Take the 2-minute tour ×
Stack Overflow is a question and answer site for professional and enthusiast programmers. It's 100% free, no registration required.

Our team has recently been considering pushing out a minor registry fix to users to modify one particular problematic key. Pretty straightforward stuff, just needed to update 1 key/value inside the registry.

So at the moment, we are using Wix to build .msi installers for the product. While looking into Wix's support for generating .msp patch files, it seems that the only way to create an .msp is a somewhat overcomplicated multi-step process to:

  1. Get a copy of the original MSI, and compile a new copy of the fixed MSI
  2. Write a new Wix file that points to both installers
  3. Compile the Wix file into a .wixobj with Candle to a .psp
  4. Run Torch/Pyro over before/after snapshots of the original installers and the .psp, or alternatively using MsiMsp.exe

Now my question is, can't I simply describe the registry change into a Wix file and directly compile it into the .msp, without step 1 and 4 - which is a huge amount of effort for just a simple change?

share|improve this question

3 Answers 3

up vote 3 down vote accepted

No. A patch is the delta of two installable images. To generate the delta, even if the difference is very small, you will need both images.

share|improve this answer
1  
The explanation is correct. You're just describing a manual method to create the two images. –  Bob Arnson Nov 26 '11 at 2:09

It is possible to create MSPs (patches) and MSTs (transforms) using Orca and the other tools from the Windows Install SDK (which is now part of the Windows SDK). However, the process may not be much easier than what you already have with WiX.

Here is the best explanation I could find with a few minutes of Googling; I still suspect there must be something better out there, though. But if you're familiar with the Windows Installer format, it's pretty easy to explore and try a few things with Orca until you have the hang of it.

share|improve this answer

Yes, there is another way, even though you may consider it equally complicated:

  1. Create an admin install of your "base version" using msiexec /qn /a <msi-file> TARGETDIR=<absolute-path-of-existing-directory> (if you run this from a make file or other script, use start /wait in front of the command), say into %BASEDIR%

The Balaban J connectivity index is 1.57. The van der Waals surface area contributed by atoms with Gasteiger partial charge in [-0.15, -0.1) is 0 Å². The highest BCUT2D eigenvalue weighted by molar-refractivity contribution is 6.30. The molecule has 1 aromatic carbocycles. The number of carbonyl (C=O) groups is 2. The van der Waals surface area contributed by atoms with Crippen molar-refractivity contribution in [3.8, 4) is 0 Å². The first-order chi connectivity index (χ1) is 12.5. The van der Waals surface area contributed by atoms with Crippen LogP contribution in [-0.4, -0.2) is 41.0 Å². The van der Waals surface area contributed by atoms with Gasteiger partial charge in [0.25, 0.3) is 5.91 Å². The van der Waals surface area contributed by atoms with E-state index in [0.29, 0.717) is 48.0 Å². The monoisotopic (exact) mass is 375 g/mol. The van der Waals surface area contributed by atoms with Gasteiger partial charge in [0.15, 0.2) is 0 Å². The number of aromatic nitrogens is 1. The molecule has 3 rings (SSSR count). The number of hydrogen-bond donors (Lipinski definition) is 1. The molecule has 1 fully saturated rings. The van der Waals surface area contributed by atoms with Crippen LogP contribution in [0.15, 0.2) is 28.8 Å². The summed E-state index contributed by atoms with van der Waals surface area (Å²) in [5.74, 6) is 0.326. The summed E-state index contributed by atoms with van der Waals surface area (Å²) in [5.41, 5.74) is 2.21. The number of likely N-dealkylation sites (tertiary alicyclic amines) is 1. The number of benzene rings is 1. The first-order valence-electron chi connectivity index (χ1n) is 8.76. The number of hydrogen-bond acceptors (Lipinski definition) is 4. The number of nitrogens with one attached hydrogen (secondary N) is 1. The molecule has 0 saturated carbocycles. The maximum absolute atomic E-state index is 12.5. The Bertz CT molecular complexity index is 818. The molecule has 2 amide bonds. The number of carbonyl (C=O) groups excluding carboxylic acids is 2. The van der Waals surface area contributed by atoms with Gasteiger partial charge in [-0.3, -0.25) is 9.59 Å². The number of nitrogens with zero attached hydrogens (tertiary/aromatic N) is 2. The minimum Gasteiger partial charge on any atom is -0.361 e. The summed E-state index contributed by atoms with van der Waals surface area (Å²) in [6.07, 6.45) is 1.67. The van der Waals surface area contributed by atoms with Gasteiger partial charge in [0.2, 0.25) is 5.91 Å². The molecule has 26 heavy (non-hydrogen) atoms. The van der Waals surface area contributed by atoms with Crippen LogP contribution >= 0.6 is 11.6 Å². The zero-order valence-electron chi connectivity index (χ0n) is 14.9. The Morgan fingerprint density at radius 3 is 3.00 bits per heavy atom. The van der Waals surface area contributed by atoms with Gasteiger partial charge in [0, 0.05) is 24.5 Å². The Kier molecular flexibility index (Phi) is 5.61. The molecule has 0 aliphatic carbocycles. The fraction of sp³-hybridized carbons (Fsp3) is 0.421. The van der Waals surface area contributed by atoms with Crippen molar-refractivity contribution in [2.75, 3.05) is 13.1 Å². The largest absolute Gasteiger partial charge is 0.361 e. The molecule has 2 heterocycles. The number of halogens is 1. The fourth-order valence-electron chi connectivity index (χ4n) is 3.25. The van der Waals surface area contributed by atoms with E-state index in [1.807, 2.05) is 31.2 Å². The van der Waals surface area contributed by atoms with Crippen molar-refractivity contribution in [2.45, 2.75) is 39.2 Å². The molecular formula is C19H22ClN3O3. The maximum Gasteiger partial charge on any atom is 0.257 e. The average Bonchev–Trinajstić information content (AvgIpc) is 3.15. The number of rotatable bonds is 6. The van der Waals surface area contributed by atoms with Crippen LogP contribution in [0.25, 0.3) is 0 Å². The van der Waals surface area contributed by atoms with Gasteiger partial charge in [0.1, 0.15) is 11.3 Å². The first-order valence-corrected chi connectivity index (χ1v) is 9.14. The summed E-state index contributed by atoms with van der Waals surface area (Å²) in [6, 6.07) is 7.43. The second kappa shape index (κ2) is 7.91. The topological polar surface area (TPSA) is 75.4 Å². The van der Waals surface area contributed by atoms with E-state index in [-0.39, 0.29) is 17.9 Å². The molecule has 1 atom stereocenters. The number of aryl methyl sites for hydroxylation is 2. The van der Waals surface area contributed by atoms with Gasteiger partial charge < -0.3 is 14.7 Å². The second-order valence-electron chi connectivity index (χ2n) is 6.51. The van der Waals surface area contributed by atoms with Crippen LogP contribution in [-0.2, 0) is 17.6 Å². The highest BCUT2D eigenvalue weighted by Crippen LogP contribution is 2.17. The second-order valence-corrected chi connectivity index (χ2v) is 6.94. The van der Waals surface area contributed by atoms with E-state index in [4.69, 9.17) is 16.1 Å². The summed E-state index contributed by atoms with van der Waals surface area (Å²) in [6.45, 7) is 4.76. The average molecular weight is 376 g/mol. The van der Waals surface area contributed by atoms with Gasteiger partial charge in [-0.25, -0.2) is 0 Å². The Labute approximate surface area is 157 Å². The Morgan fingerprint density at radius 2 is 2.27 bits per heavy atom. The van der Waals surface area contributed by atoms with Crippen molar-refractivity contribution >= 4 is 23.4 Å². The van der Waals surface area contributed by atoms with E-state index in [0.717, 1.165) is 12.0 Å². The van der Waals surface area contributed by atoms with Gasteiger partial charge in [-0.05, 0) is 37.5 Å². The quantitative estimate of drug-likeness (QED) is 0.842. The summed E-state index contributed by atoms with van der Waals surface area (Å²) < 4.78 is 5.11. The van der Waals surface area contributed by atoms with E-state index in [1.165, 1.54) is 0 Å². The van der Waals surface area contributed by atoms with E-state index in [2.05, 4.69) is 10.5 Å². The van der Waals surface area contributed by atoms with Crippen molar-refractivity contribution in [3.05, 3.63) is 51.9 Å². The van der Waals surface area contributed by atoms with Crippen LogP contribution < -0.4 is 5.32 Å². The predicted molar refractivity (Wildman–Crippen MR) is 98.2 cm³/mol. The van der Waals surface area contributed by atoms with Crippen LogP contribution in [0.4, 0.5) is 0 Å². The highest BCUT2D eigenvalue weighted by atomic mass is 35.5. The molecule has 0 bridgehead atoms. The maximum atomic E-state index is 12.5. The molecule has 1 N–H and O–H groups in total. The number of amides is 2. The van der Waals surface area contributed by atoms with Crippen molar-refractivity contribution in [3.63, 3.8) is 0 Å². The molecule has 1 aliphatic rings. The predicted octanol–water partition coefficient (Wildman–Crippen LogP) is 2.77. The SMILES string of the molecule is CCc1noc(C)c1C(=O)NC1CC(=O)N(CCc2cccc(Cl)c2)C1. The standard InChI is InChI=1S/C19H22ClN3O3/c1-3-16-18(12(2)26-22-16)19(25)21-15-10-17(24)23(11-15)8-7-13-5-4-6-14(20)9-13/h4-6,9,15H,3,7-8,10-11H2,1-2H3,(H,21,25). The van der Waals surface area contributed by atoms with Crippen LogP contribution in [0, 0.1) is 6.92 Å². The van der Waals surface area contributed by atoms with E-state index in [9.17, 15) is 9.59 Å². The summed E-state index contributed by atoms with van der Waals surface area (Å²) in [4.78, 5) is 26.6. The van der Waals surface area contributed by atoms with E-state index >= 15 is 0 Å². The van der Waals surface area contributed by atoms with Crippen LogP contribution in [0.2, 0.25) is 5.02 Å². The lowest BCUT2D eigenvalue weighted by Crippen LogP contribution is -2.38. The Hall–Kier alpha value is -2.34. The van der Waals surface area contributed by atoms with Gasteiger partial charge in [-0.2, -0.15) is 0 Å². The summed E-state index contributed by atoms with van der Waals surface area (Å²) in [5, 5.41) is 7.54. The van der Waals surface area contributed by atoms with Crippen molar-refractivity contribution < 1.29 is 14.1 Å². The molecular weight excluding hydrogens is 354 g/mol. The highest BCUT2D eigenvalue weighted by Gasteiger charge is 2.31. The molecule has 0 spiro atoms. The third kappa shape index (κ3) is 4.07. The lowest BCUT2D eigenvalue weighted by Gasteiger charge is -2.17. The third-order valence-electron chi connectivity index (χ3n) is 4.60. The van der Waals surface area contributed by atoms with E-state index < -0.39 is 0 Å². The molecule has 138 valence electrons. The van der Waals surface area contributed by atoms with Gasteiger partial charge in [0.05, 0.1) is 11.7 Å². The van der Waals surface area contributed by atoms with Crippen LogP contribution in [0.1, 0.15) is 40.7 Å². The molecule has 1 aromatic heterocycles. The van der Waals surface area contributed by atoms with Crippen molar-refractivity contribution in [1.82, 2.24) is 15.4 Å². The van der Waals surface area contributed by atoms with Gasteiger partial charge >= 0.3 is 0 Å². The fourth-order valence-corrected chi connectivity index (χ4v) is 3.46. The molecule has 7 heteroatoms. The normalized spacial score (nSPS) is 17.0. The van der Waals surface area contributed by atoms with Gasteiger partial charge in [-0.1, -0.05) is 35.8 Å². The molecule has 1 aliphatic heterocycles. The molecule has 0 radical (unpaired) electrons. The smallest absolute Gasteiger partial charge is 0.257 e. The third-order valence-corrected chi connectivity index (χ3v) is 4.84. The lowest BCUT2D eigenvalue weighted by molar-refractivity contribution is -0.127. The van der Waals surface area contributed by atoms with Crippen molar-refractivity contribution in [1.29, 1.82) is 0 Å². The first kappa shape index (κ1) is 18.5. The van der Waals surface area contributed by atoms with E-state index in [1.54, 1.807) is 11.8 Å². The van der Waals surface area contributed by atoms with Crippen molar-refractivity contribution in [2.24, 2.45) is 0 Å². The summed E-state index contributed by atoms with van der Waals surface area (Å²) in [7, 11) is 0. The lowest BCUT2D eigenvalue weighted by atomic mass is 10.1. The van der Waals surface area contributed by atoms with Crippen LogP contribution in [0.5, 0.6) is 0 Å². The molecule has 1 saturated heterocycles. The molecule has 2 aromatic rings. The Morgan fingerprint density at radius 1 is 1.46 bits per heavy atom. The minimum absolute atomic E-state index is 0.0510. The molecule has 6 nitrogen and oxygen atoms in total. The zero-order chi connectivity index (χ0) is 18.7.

2. repeat the above, but into %UPDDIR%
  3. Now that you have the installation unpacked inside %UPDDIR%, make your changes to the .msi file that will be in the root of that folder ... you should also preferably change the version number ...
    • If you exchange files, make sure to update the hash table (MsiFileHash) or the File table for files with version information.
    • If you change merely some registry value, you should be fine without any of that ...
  4. Now prepare a .pcp (Patch Creation Properties) file to point one row in the TargetImages table to the .msi in %BASEDIR% and one row in UpgradedImages to the .msi in %UPDIR%
  5. Invoke msimsp.exe <pcp-file> -p <absolute-path-to-desired-patch-file>

Voila, you're done.

Now whether this is worth it depends solely on you.

It's how I am doing it with the help of some scripts that run SQL queries on the MSI databases in order to query values or update them as needed. This works perfectly well and has been put into a GNU make file to build a whole bunch of MSIs, derived MSIs, patches and dummy patches (for testing).

The trick here is to patch the decompressed admin image and direct msimsp.exe to create a patch between the unchanged and the changed version of the decompressed admin image. All in all fits your requirement of doing it "by hand".

Write a comment in case something needs clarification.

share|improve this answer

Your Answer

 
discard

By posting your answer, you agree to the privacy policy and terms of service.

Not the answer you're looking for? Browse other questions tagged or ask your own question.